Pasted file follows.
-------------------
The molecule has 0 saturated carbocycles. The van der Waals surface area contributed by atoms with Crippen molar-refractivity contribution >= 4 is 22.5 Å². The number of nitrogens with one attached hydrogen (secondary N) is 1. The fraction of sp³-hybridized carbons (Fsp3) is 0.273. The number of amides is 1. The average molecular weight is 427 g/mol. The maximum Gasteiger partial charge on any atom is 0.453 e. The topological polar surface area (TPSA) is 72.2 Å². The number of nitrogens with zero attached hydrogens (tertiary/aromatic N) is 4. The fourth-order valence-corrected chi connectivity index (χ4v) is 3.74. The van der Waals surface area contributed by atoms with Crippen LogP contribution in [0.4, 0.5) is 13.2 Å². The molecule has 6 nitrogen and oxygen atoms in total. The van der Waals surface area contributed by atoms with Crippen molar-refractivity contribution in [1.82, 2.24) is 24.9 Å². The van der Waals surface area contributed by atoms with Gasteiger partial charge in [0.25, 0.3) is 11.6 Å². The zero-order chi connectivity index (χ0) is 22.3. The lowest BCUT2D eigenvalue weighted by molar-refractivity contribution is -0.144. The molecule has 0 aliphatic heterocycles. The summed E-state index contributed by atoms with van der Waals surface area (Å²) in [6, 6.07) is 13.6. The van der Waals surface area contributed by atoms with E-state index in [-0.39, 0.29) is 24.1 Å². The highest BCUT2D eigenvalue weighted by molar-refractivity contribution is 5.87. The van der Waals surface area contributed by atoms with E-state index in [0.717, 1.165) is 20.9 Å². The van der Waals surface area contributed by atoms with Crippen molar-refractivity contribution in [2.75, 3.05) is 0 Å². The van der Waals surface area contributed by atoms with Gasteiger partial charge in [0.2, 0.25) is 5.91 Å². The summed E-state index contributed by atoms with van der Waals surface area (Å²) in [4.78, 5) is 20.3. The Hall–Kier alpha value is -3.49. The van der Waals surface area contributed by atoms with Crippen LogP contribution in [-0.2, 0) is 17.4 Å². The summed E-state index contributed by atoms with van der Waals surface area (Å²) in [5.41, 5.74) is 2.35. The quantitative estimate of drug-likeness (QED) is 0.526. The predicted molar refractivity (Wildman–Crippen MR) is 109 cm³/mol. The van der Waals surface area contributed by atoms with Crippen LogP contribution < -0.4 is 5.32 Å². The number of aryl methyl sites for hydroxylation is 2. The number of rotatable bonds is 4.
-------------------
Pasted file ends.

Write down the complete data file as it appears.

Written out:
The molecule has 0 saturated carbocycles. The van der Waals surface area contributed by atoms with Crippen molar-refractivity contribution >= 4 is 22.5 Å². The number of nitrogens with one attached hydrogen (secondary N) is 1. The fraction of sp³-hybridized carbons (Fsp3) is 0.273. The number of amides is 1. The average molecular weight is 427 g/mol. The maximum Gasteiger partial charge on any atom is 0.453 e. The topological polar surface area (TPSA) is 72.2 Å². The number of nitrogens with zero attached hydrogens (tertiary/aromatic N) is 4. The fourth-order valence-corrected chi connectivity index (χ4v) is 3.74. The van der Waals surface area contributed by atoms with Crippen LogP contribution in [0.4, 0.5) is 13.2 Å². The molecule has 6 nitrogen and oxygen atoms in total. The van der Waals surface area contributed by atoms with Crippen molar-refractivity contribution in [1.82, 2.24) is 24.9 Å². The van der Waals surface area contributed by atoms with Gasteiger partial charge in [0.25, 0.3) is 11.6 Å². The zero-order chi connectivity index (χ0) is 22.3. The lowest BCUT2D eigenvalue weighted by molar-refractivity contribution is -0.144. The molecule has 0 aliphatic heterocycles. The summed E-state index contributed by atoms with van der Waals surface area (Å²) in [6, 6.07) is 13.6. The van der Waals surface area contributed by atoms with E-state index in [-0.39, 0.29) is 24.1 Å². The highest BCUT2D eigenvalue weighted by molar-refractivity contribution is 5.87. The van der Waals surface area contributed by atoms with E-state index in [0.717, 1.165) is 20.9 Å². The van der Waals surface area contributed by atoms with Crippen molar-refractivity contribution in [2.75, 3.05) is 0 Å². The van der Waals surface area contributed by atoms with Gasteiger partial charge in [0.2, 0.25) is 5.91 Å². The summed E-state index contributed by atoms with van der Waals surface area (Å²) in [4.78, 5) is 20.3. The Hall–Kier alpha value is -3.49. The van der Waals surface area contributed by atoms with Crippen LogP contribution in [-0.2, 0) is 17.4 Å². The summed E-state index contributed by atoms with van der Waals surface area (Å²) in [5.41, 5.74) is 2.35. The quantitative estimate of drug-likeness (QED) is 0.526. The predicted molar refractivity (Wildman–Crippen MR) is 109 cm³/mol. The van der Waals surface area contributed by atoms with Crippen LogP contribution < -0.4 is 5.32 Å². The number of aryl methyl sites for hydroxylation is 2. The number of rotatable bonds is 4.